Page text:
East-West Collaboration Tackles Costly Pest

ross abberfield collaboration fruit fly medfly

Fruit flies cost Western Australia’s horticulture industry $10.2 million per annum in lost production and control measures so it’s little wonder scientists, growers and government are investing heavily to tackle the pest once and for all.

Recently invited to view WA’s Sterile Insect Technology (SIT) facilities in Perth and Carnarvon, Victorian Goulburn Murray Valley Regional Fruit Fly Coordinator Ross Abberfield said: “Pests don’t respect state borders; this is a national issue. There is much to be learned from what is happening on either side of the country to manage Queensland Fruit Fly (Q Fly) and the Mediterranean Fruit Fly (Medfly) respectively.”

Hosted by the West Australian Department of Primary Industries and Regional Development (DPIRD), Ross also met with Carnarvon grower and community groups, discussing Area Wide Management (AWM) techniques effective against both species.

Since August 2014, DPIRD have worked with the local growers on the ‘Piloting of New Techniques to Control and Eradicate Medfly from Carnarvon’ project.

The project has a strong focus on grower and community engagement to improve on-farm hygiene practises in a bid to reduce Medfly numbers.

Explaining what he saw in WA, Ross said: “Control activities include an area-wide baiting and trapping program and the use of SIT release, which involves rearing of sterilised male Medflies and releasing them into the affected area to mate with the females and cause a population crash.”

The sterile male Medflies are bred and sterilised by x-ray in the South Perth Medfly rearing facility. The flies are then transported to Carnarvon in refrigerated trucks as pupae, which are then placed in specialised towers within a custom-built facility in Carnarvon until they emerge as adults. The adults are fed on sugared water for five days before being prepared for a chilled release into the local plantations via a Medfly blower machine.

The project is currently releasing up to five million sterile males in the region each week and the area is experiencing a significant decrease in the number of wild medflies caught in its trapping grid.

Demonstrating the knowledge exchange also went from East to West, Dr Rosalie McCauley, the Project Manager of the Carnarvon Medfly Eradication Project, said: “Ross provided advice on how we can drive our community engagement to a much higher level to encourage our community and growers to get on-board and eradicate Medfly from Carnarvon.”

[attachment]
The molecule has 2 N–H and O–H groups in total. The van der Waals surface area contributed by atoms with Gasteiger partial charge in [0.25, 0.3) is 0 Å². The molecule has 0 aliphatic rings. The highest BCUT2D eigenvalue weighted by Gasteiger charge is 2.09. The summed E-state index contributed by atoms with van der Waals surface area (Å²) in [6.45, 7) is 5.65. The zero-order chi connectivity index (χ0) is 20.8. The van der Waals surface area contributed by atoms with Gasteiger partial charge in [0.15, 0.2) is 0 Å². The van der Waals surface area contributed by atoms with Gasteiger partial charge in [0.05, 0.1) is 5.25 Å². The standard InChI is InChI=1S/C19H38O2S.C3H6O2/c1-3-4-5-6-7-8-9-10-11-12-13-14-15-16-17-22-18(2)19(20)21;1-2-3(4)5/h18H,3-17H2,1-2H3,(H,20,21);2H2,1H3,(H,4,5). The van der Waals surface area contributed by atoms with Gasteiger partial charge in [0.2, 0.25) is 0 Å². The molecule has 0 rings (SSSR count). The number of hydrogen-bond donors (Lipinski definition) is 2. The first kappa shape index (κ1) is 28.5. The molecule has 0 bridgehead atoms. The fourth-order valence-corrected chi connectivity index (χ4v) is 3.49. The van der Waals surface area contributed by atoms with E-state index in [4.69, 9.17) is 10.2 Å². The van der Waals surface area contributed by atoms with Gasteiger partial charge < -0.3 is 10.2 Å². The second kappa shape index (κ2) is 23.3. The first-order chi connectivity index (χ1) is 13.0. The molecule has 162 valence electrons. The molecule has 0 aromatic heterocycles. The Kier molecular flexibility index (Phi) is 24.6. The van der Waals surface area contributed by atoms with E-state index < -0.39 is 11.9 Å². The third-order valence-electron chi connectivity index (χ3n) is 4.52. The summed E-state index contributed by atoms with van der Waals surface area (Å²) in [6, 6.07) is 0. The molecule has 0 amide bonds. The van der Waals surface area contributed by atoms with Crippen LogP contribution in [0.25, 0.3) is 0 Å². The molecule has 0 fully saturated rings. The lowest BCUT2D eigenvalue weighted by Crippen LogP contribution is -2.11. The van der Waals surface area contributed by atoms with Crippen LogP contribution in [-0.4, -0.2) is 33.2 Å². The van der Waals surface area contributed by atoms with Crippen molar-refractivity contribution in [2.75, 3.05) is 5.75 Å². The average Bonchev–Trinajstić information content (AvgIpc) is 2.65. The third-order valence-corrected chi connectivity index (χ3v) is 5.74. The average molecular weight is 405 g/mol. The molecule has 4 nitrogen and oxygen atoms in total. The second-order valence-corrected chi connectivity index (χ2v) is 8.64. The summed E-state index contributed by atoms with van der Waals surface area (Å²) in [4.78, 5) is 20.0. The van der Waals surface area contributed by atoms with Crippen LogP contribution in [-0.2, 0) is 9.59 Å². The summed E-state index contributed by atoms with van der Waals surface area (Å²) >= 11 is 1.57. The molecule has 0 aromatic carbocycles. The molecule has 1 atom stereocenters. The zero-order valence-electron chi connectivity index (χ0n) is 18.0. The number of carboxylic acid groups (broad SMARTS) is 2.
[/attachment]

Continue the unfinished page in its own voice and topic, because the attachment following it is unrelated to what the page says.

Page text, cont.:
Sharing details of the Area Wide Management (AWM) program currently achieving positive results in the Goulburn Murray Valley (GMV), Ross’ address was made in front of departmental staff, representatives of the Carnarvon Growers Association, the Recognised Biosecurity Group, Carnarvon growers, and community groups.

“The key is getting stakeholders to take ownership of the issue by responsibly managing fruit fly on their land and eradicating unmanaged habitat (private, commercial, and government),” he said.

“In the GMV, we combined an intensive community awareness and education campaign, the deployment of Field Officers to manage ‘Hot Spots’ and the large-scale removal of unmanaged Q Fly habitats from private and public lands which has been instrumental in our progress toward achieving an Area of Low Pest Prevalence,” Ross said.

Acknowledging what can be learned from WA, Ross said: “I believe that the wild Q Fly population numbers would decline further if we had a SIT release program similar to Carnarvon in targeted areas in the GMV. This would result in increased quality of our produce and expand our export opportunities.”

The ‘Piloting New Techniques to Control and Eradicate Mediterranean Fruit Fly Project’ has been funded by the Royalties for Regions program, Hort Innovation, and the Carnarvon Growers’ Association.

The Goulburn Murray Valley Queensland Fruit Fly Project is funded by the Victorian Government’s Managing Fruit Fly Regional Grants Program.


If you are involved in the Horticultural Industry and wish to work collaboratively or find out more about managing Mediterranean Fruit Fly and Queensland Fruit Fly, contact:


By |December 12th, 2018|Biosecurity, News, Pests, diseases and weeds|

About the Author:

APAL is an industry representative body and not-for-profit membership organisation that supports Australia’s commercial apple and pear growers.